It was Panjabi MC’s surprise Top 5 hit Mundian To Bach Ke that heralded the change in attitude earlier this year, with its Punjabi lyrics, insistent samples from Busta Rhymes and the TV series Knight Rider.
In its wake, mainstream stars like Jennifer Lopez, Britney Spears, Craig David and Ricky Martin have been queuing up to hire bhangra producers such as Rishi Rich to remix their tracks.
“There is a buzz going on,” says Bally Sagoo, the self-styled Godfather of Bhangra, “and that’s great, but it won’t last forever."
Bally’s ground-breaking Tum bin Jiya won him accolades similar to those currently landing at the feet of new sensations Juggy D, Jay Sean and Panjabi MC.
“You’re not going to see Indian guys with turbans jumping up and down on Top of the Pops singing in Hindi,” he says, “because at the end of the day, bhangra is a traditional music for Asian people. The mainstream will take the fizz out of it..”
Elderly Sikhs encouraged their
children to play at bhangra gigs
“Everyone wants to have the new ethnic eastern fusion on their tracks right now. But after they get fed up, they’ll move onto something else. We’ll still be here doing our thing,” he says.
Bhangra developed out of the traditional rural Punjabi rhythms that migrants from the Indian subcontinent to Britain in the 1950s and 60s listened to in their communities. Many of the first bhangra bands – like Alaap and Heera – cut their teeth performing on the Punjabi wedding circuit.
But despite selling hundreds of thousands of records through informal (and non-chart retail) channels, they were ignored by the mainstream. The next generation of Asian DJs began innovating the sound as they mixed it with hip hop, r’n’b and garage they were hearing at nightclubs and parties.
That sound crossed the Atlantic to the US where it was popularised to a huge global audience through tracks like Missy Elliot’s Get your Freak on. Such bhangra-inspired hits crossed back over the Atlantic and in turn re-energised the UK scene.
According to John Pandit of the pioneering Indian rap group Asian Dub Foundation, the new bhangra scene’s grassroots structure and global connections are enduring strengths. But he is still worried that the latest bhangra explosion could just be a flash in the pan.
“They talked about the Asian underground five or ten years ago and not many artists came through,” he says matter-of-factly. “Remixes are great but they don’t make for a sustainable movement.”
“Everyone wants to have the new ethnic eastern fusion on their tracks right now. But after they get fed up, they’ll move onto something else"
self-styled Godfather of Bhangra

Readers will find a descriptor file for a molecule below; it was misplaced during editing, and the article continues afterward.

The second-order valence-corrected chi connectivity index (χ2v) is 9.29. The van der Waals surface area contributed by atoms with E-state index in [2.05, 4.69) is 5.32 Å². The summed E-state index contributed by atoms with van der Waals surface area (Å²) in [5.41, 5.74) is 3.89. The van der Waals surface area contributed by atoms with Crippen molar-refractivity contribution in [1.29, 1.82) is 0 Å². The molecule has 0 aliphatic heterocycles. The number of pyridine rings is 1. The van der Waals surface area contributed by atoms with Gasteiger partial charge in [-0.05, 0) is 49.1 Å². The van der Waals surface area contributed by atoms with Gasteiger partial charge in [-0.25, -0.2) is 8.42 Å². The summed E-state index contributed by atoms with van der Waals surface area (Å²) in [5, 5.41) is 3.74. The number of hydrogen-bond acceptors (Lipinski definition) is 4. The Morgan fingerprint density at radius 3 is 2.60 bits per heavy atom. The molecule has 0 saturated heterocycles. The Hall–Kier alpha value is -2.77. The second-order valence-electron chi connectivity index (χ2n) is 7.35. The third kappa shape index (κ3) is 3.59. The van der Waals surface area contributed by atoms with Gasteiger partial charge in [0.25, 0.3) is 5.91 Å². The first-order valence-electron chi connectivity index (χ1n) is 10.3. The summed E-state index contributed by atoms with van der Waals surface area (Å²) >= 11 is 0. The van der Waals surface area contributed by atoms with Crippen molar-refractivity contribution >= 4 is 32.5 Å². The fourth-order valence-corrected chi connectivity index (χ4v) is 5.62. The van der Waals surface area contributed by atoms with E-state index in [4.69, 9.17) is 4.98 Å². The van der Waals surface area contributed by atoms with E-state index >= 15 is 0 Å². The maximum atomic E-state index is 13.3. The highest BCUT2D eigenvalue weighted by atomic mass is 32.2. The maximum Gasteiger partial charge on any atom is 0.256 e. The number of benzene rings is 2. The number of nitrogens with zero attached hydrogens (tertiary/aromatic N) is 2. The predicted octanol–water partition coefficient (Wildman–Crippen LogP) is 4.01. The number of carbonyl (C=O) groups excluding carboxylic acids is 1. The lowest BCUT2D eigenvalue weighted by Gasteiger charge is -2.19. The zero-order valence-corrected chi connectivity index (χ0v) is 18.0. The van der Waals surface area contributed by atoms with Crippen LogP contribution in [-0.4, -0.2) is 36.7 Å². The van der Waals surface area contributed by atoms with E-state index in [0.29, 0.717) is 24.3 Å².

“They involve a one-off payment to a producer to mix in a certain style, and that style can change. It could be Middle Eastern next year, or Soca the year after or Salsa the year after that. Unless there’s proper support on the ground and bands get recognition in the mainstream, it can be a fad,” he said.
How to maintain traditional Punjabi culture and language is a big debate in bhangra circles but John Pandit does not see assimilation in purely black and white terms.
“Of course it’s a danger,” he responds. “I just think that eventually all types of music get incorporated into the mainstream.”
“There is a worry that things could be diluted, in that we’re not taken seriously until Madonna takes a bhangra band out on tour with her. But any recognition is better than none,” he says.
As Bhangra did not find backers in the initial days it was forced to develop independent means of production in terms of studios, distribution networks, right down to selling records out of their corner shops, Pandit says.
This do-it-yourself culture developed partly through the daytime bhangra gigs of the 1980s that sometimes over-protective parents were happy to allow their children to go to.
As the popular bhangra DJ Bobby Friction recently said, “It’s bhangra day-timers that took Punjabi music out of a particularly British Sikh ghetto and sold it as the sound of British Asia to young Gujaratis, Bengalis and all the other Indian communities here.”
"I just think that eventually all types of music get incorporated into the mainstream"
Indian Dub Foundation
John Pandit agrees that economic globalisation has created a pop smorgasbord but says there are still regional issues. “In east London, it’s a different community, a Bangladeshi community” he says. “Perhaps drum and bass is more important than bhangra here, and perhaps Hindi film music is better understood than bhangra.”
Above all, says Bally Sagoo, there is an age old problem that has not gone away: “We don’t get songs onto national radio or television because of prejudice and racism,” he says.
“When it comes to the language issue, Radio 1 or CD:UK won’t play Indian songs alongside Robbie Williams, even though they might be selling a lot more,” he says.
In so much as Bobby Friction has a regular bhangra show on Radio 1, this is not entirely accurate, but Bally is in a position to know the mainstream well. ISHQ, the record label he founded in the 1990s has successfully shepherded new bhangra talent like Rishi Rich and Panjabi MC into the charts.
“Panjabi’s track was the perfect vehicle for crossing over to the mainstream because of the sound,” Bally says, “and because of the Busta Rhymes sample. It wouldn’t have got into the charts without that. It’s a very hard aggressive sound.”